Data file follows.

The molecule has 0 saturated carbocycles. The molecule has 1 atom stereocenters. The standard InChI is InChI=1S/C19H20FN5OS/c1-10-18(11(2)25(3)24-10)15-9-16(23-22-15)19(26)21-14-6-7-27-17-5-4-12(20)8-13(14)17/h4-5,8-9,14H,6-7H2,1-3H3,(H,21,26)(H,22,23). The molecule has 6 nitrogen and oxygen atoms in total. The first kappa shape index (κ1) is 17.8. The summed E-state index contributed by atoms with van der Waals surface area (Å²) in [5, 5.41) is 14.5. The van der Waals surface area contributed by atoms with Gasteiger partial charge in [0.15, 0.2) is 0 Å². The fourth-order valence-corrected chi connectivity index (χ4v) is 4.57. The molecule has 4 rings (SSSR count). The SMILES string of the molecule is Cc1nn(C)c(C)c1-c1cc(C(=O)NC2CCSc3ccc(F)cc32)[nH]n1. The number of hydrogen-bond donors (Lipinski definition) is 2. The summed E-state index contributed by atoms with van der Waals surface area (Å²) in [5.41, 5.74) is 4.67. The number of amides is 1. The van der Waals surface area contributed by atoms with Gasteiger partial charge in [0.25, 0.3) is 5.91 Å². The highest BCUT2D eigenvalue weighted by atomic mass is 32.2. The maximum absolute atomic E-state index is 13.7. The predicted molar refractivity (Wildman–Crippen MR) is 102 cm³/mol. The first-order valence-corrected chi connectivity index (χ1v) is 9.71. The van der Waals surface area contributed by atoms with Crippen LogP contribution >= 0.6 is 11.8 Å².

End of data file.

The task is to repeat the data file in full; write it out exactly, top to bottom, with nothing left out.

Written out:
The molecule has 0 saturated carbocycles. The molecule has 1 atom stereocenters. The standard InChI is InChI=1S/C19H20FN5OS/c1-10-18(11(2)25(3)24-10)15-9-16(23-22-15)19(26)21-14-6-7-27-17-5-4-12(20)8-13(14)17/h4-5,8-9,14H,6-7H2,1-3H3,(H,21,26)(H,22,23). The molecule has 6 nitrogen and oxygen atoms in total. The first kappa shape index (κ1) is 17.8. The summed E-state index contributed by atoms with van der Waals surface area (Å²) in [5, 5.41) is 14.5. The van der Waals surface area contributed by atoms with Gasteiger partial charge in [0.15, 0.2) is 0 Å². The fourth-order valence-corrected chi connectivity index (χ4v) is 4.57. The molecule has 4 rings (SSSR count). The SMILES string of the molecule is Cc1nn(C)c(C)c1-c1cc(C(=O)NC2CCSc3ccc(F)cc32)[nH]n1. The number of hydrogen-bond donors (Lipinski definition) is 2. The summed E-state index contributed by atoms with van der Waals surface area (Å²) in [5.41, 5.74) is 4.67. The number of amides is 1. The van der Waals surface area contributed by atoms with Gasteiger partial charge in [0.25, 0.3) is 5.91 Å². The highest BCUT2D eigenvalue weighted by atomic mass is 32.2. The maximum absolute atomic E-state index is 13.7. The predicted molar refractivity (Wildman–Crippen MR) is 102 cm³/mol. The first-order valence-corrected chi connectivity index (χ1v) is 9.71. The van der Waals surface area contributed by atoms with Crippen LogP contribution >= 0.6 is 11.8 Å².